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" Republicans. It is exceedingly desirable that all parts of this great confederacy shall be at peace, and in harmony, one with another. Let us Republicans do our part to have it so. Even though much provoked, let us do nothing through passion and ill temper.... "
The Martyr's Monument: Being the Patriotism and Political Wisdom of Abraham ... - Page 8
by Abraham Lincoln - 1885 - 297 pages
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A Library of American Literature from the Earliest Settlement to the Present ...

Edmund Clarence Stedman - American literature - 1888
...scarcely be distinguished in principle. A few words now to Republicans. It is exceedingly desirable tliat all parts of this great Confederacy shall be at peace, and in harmony, one with another. Lt'.t us Republicans do our part to have it so. Ecen though muck provoked, let us do notlting through...
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Abraham Lincoln: A History, Volume 2

John George Nicolay, John Hay - Presidents - 1890
...slavery, and in view of which he defined the proper duty of the free States. A few words now [said he] to Republicans. It is exceedingly desirable that all...much provoked, let us do nothing through passion and ill temper. Even though the Southern people will not so much as listen to us, let us calmly conCHAP....
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Abraham Lincoln: A History, Volume 2

John George Nicolay, John Hay - Presidents - 1890
...view of which he denned the proper duty of the free States. A few words now [said he] to Eepublicans. It is exceedingly desirable that all parts of this...much provoked, let us do nothing through passion and ill temper. Even though the Southern people will not so much as listen to us, let us calmly conCHAP....
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Lincoln, His Life and Time: Being the Life and Public Services of ..., Volume 1

Henry Jarvis Raymond - 1891 - 808 pages
...exceedingly desirable thai ill part* of this great Confederacy shall be at peace, and in har««iony ant with another. Let us Republicans do our part to have it so. Even though .nit-ch provoked, let vt do nothing through passion and HI temper. Even the southern people will not...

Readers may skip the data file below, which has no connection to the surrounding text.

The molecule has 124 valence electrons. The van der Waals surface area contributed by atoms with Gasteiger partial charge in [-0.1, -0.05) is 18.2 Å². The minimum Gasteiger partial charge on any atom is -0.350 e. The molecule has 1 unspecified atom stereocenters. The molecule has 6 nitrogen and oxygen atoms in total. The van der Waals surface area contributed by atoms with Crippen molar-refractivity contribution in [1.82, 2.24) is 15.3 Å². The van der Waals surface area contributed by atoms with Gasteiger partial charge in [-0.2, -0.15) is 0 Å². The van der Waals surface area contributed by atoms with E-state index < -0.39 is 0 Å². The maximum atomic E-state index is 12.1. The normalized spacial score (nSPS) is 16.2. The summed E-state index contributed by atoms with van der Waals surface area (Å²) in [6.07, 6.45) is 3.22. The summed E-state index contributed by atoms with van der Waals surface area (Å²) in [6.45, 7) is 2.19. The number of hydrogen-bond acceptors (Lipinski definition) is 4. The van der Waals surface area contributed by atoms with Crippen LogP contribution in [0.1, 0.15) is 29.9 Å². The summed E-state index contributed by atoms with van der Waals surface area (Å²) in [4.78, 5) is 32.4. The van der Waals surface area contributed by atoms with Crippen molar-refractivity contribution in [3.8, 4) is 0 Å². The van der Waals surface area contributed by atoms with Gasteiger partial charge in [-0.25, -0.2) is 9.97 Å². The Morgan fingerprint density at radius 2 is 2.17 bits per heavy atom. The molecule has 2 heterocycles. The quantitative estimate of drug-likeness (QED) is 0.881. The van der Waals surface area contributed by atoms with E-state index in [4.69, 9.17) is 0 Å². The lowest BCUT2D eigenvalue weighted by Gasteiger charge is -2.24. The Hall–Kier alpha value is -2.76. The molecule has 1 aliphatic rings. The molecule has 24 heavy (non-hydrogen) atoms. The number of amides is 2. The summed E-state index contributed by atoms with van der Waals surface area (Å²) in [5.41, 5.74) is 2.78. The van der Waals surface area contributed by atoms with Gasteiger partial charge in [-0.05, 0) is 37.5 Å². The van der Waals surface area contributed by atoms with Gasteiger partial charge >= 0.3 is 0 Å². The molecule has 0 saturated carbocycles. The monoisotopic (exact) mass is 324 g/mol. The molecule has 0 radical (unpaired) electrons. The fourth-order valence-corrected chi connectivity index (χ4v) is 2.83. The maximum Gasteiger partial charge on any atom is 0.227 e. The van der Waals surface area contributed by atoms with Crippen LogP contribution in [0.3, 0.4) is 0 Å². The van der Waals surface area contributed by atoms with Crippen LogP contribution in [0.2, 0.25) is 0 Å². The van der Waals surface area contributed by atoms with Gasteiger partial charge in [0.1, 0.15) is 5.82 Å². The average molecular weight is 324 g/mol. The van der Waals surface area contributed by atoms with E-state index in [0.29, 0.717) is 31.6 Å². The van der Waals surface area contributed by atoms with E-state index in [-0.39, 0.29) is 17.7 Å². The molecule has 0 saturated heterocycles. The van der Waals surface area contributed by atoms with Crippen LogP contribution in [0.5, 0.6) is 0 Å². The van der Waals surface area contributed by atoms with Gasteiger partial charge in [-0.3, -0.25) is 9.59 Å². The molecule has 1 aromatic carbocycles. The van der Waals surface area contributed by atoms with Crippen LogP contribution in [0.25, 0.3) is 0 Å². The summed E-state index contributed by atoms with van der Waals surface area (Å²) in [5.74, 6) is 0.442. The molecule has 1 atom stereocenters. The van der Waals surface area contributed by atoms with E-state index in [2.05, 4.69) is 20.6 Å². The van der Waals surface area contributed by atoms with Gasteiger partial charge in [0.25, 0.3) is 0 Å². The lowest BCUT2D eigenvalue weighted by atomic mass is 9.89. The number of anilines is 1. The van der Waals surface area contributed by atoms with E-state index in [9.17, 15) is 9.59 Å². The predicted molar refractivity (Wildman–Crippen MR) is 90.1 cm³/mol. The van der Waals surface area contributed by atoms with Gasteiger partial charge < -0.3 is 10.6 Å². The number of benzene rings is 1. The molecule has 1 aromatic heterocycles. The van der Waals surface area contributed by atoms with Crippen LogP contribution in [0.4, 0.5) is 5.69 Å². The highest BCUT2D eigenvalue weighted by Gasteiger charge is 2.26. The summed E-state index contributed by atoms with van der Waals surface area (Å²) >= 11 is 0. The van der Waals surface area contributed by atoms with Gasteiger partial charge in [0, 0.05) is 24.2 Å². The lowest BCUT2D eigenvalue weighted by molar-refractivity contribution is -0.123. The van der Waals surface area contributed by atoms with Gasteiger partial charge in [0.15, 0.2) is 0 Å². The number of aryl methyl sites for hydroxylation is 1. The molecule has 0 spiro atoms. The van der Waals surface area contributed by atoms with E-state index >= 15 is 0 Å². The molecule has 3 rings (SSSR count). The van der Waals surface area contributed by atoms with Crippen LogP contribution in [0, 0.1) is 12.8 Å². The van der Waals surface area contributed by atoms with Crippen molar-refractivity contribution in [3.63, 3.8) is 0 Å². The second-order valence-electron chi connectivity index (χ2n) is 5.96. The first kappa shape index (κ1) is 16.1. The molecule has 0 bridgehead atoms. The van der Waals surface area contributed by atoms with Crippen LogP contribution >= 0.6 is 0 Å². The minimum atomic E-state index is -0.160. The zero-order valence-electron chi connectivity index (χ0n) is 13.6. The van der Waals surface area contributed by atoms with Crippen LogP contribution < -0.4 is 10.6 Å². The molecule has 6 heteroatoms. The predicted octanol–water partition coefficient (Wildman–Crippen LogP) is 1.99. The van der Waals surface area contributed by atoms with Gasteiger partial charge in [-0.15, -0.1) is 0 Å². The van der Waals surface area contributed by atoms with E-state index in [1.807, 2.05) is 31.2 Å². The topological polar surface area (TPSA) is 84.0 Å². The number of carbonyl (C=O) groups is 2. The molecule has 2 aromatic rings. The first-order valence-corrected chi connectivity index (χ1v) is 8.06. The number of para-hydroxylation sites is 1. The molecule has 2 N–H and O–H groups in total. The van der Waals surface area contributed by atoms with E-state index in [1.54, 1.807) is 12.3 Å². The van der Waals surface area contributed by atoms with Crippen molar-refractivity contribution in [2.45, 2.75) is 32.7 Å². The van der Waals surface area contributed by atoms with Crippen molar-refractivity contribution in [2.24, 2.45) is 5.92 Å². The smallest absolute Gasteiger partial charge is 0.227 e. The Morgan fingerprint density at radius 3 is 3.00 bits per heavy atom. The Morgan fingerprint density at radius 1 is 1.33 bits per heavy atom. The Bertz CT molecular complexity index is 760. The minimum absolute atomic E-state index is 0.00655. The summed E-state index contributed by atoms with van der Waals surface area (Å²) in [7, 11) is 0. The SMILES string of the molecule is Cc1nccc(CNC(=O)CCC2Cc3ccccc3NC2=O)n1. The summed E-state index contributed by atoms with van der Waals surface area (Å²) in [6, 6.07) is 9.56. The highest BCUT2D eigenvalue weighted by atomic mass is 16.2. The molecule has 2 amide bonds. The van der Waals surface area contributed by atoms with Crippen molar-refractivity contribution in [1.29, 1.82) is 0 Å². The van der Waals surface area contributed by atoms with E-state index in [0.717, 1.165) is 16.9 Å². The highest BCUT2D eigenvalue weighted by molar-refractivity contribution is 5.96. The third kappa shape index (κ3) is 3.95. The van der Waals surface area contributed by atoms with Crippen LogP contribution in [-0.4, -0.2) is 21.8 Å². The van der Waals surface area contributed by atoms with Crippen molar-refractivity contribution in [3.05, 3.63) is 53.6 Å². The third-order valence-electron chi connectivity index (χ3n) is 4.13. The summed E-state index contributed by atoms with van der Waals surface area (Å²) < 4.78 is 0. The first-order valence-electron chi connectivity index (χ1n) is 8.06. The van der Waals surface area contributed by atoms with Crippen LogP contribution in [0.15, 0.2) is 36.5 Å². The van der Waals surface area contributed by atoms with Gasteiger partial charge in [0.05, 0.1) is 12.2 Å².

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Abraham Lincoln: Complete Works, Comprising His Speeches, Letters ..., Volume 1

Abraham Lincoln - United States - 1894
...threat of destruction to the Union, to extort my vote, can scarcely be distinguished in principle. A few words now to Republicans. It is exceedingly...much provoked, let us do nothing through passion and ill temper. Even though the Southern people will not so much as listen to us, let us calmly consider...
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Complete Works, Volume 5

Abraham Lincoln - Illinois - 1894
...threat of destruction to the Union, to extort my vote, can scarcely be distinguished in principle. A few words now to Republicans. It is exceedingly...much provoked, let us do nothing through passion and ill temper. Even though the Southern people will not so much as listen to us, let us calmly consider...
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Words of Abraham Lincoln

Abraham Lincoln - United States - 1898 - 57 pages
...doctrines which were destined to be incorporated into the platform of the Republican party. He said : A few words now to Republicans : It is exceedingly...Confederacy shall be at peace and in harmony one with anotHef! TeTus Republicans do our part to have it so. Even though much provoked, let us do nothing...
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Abraham Lincoln's Stories and Speeches: Including "Early Life Stories ...

Abraham Lincoln - 1896 - 477 pages
...Union, to ex. tort my vote, can scarcely be distinguished in principle. / A FEW WORDS TO REPUBLICANS. A few words now to Republicans. It is exceedingly...much provoked, let us do nothing through passion and ill temper. Even though the Southern people will not so much as listen to us, let us calmly consider...
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Studies in American History: A Survey of American History Source Extracts

Howard Walter Caldwell - United States - 1898
...as he saw it from the standpoint of the South and of the North. In the concluding portion he said: A few words now to Republicans. It is exceedingly...shall be at peace and in harmony one with another. . . . Even though the Southern people will not so much as listen to us, let us calmly consider their...
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The Old South Leaflets

Edwin Doak Mead - United States - 1899
...threat of destruction to the Union, to extort my vote, can scarcely be distinguished in principle. A few words now to Republicans. It is exceedingly...much provoked, let us do nothing through passion and ill temper. Even though the Southern people will not so much as listen to us, let us calmly consider...
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